SOCIALIZATION APPROACHES TO PATRONAGE

Bellenger and Moschis are, understandably, unable to fully achieve in the short paper they have prepared the objective set out in their introduction. What is promised is a socialization model of retail patronage and the integration of published research with the proposed model. However, the task they describe and only incompletely pursue is important and potentially useful. While a work of at least monograph length would be needed to fully report the successful achievement of such model development and research integration, the authors should be encouraged to continue along the lines sketched out in their paper. Here are several suggestions.

(1) Explore much more fully the implications of a true socialization approach to modeling patronage behavior and provide a convincing demonstration of the unique contribution the framework provides. From the discussion in the authors' paper, one is unable to fully appreciate how the addition of cognitive development processes and the notions of socialization agents, modeling, reinforcement and social interaction can add to our understanding, ability to predict and/or influence patronage behavior.

(2) Further refine and elaborate on the model. In particular, the Behavioral Outcomes categories of General Shopping Patterns, Institutional Shopping Patterns and Store Choice seem interesting and useful. These are the prime dependent variables of interest and deserve much further development. To the extent that General Shopping Patterns encompass search strategies and heuristics, further development of this set of variables would fill a gap in the current information search literature. In fact, a real contribution could be made if interactions between patronage and search processes could be explicitlY shown.

(3) Previously-reported research studies on patronage behavior need to be more thoroughly reviewed. A more comprehensive search for such studies is needed, and more careful and complete summaries of the methods and findings of these studies is needed. Statements such as "Tate (1961) reports an inverse relationship between education and loyalty toward grocery stores" and "Similarly, Feldman and Star (1968) found racial differences in shopping behavior of Chicago shoppers" are without much value in conveying the meaning, significance and limitations of the studies quoted. Although the number of studies presented in the authors' paper is necessarily limited, it is surprising to find no evidence that they referred to literature reviews by others. It is more perplexing to find missing any reference to the few studies which have taken a socialization approach to the study of the patronage learning process of children and of "strategic populations" such as new community residents (MacNeal, 1969; Wells, 1966; Kleimenhagen and Stampfl, 1968; Bell, 1970; Atkin, 1962).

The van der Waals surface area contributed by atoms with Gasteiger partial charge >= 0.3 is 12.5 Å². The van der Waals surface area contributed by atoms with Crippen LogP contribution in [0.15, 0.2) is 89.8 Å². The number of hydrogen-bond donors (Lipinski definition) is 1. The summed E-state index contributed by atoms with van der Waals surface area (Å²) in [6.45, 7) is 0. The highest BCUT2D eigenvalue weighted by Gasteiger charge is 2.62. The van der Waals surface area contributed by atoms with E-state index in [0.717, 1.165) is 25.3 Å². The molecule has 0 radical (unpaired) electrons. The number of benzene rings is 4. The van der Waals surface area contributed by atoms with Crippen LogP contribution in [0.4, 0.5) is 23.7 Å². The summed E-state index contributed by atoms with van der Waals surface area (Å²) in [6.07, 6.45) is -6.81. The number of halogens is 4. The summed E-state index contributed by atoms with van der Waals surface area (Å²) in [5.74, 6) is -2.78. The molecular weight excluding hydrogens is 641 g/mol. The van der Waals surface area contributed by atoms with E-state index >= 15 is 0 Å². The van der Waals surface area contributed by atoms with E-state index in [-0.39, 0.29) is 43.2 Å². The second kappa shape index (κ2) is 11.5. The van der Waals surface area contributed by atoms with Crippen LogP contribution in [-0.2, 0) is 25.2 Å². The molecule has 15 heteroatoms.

(4) Since the approach being suggested is new to most researchers in the patronage field, some rather specific examples of suggested research hypotheses and possible methods and research designs for testing them are needed.

CREDIT DECISIONS AND SHOPPING BEHAVIOR

Although Gentry doesn't emphasize the point in his discussion, the married students selected as subjects for his study constitute a "strategic population" consumers experiencing changing circumstances requiring new learning and the development of new learning patterns (Glock and Nicosia, 1963). Being granted or denied credit is surely a significant event contributing to the development of shopping patterns in recently-formed households. Thus, Gentry's study could have been an example of the kind of research the socialization model of Bellenger and Moschis can help structure. Since only a part of Gentry's study is reported in the current paper, it can't be determined whether or not other influences or further measures of developmental changes in purchasing patterns were studied.

Whether or not the study qualifies as the sort of research a socialization approach would encourage, there are some methodological aspects of his study which deserve mention. Besides the usual limitations of the college town sample to which most of us in academic research are limited, the study used a questioning procedure which resulted in responses of somewhat uncertain meaning. The weak conceptualization of the concept of "patronage" in the literature is reflected in Gentry's measure, which is operationalized as the "percentage of your purchases of goods in this store's range of merchandise." Respondents were asked to recall and estimate percentages both before and after the credit decision. Whether respondents had in mind dollars, items purchased or store visits and how accurately they categorize stores by store type remains unknown. The chances seem good that serious reporting errors, as well as differences in interpretation of the concept across respondents, have affected response. Even though the changes in patronage percentages reported tend to be in the expected direction, it could be argued that it would be remarkable if they had not been, since the patronage change measures probably better reflect attitude change than precise measures of change in actual behavior. This is not to say that the behavior did not change in the expected way; it is to say that Gentry's percentage change measures probably didn't capture these changes with much precision. Since the context in which the paper is presented is managerial, the sorts of refinements in measurement Gentry suggests deserve serious consideration in designing the larger-scale study which should follow Gentry's pilot study. Precise estimates of changes in dollar spending seem to be called for, since the goal seems to be to assess the profit implications of credit decisions.